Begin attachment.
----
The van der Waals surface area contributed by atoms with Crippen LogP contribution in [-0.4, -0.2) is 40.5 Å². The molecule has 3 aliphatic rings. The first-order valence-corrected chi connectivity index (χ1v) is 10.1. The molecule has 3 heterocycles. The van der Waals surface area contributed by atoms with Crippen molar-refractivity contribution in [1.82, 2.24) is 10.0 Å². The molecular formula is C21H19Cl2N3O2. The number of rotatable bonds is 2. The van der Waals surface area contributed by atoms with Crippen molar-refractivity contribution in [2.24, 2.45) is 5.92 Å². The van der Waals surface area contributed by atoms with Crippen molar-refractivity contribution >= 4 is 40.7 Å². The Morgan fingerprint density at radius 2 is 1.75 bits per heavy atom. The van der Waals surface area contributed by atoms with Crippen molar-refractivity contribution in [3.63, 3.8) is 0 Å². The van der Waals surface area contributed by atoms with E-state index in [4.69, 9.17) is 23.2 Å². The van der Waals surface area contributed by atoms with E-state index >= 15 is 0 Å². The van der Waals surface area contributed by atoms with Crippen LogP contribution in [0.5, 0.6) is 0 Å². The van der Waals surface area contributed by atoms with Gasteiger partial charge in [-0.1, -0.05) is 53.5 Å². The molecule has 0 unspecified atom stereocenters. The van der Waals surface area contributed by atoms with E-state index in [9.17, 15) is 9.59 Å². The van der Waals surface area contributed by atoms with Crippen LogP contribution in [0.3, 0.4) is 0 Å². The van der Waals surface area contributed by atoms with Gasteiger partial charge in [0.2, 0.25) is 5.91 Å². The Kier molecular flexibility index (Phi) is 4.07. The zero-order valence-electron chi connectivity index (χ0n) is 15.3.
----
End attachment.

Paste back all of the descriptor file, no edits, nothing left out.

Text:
The van der Waals surface area contributed by atoms with Crippen LogP contribution in [-0.4, -0.2) is 40.5 Å². The molecule has 3 aliphatic rings. The first-order valence-corrected chi connectivity index (χ1v) is 10.1. The molecule has 3 heterocycles. The van der Waals surface area contributed by atoms with Crippen molar-refractivity contribution in [1.82, 2.24) is 10.0 Å². The molecular formula is C21H19Cl2N3O2. The number of rotatable bonds is 2. The van der Waals surface area contributed by atoms with Crippen molar-refractivity contribution in [2.24, 2.45) is 5.92 Å². The van der Waals surface area contributed by atoms with Crippen molar-refractivity contribution >= 4 is 40.7 Å². The Morgan fingerprint density at radius 2 is 1.75 bits per heavy atom. The van der Waals surface area contributed by atoms with Crippen molar-refractivity contribution in [3.63, 3.8) is 0 Å². The van der Waals surface area contributed by atoms with E-state index in [4.69, 9.17) is 23.2 Å². The van der Waals surface area contributed by atoms with E-state index >= 15 is 0 Å². The van der Waals surface area contributed by atoms with Crippen LogP contribution in [0.5, 0.6) is 0 Å². The van der Waals surface area contributed by atoms with Gasteiger partial charge in [-0.1, -0.05) is 53.5 Å². The molecule has 0 unspecified atom stereocenters. The van der Waals surface area contributed by atoms with E-state index in [9.17, 15) is 9.59 Å². The van der Waals surface area contributed by atoms with Crippen LogP contribution in [0.3, 0.4) is 0 Å². The van der Waals surface area contributed by atoms with Gasteiger partial charge in [0.2, 0.25) is 5.91 Å². The Kier molecular flexibility index (Phi) is 4.07. The zero-order valence-electron chi connectivity index (χ0n) is 15.3.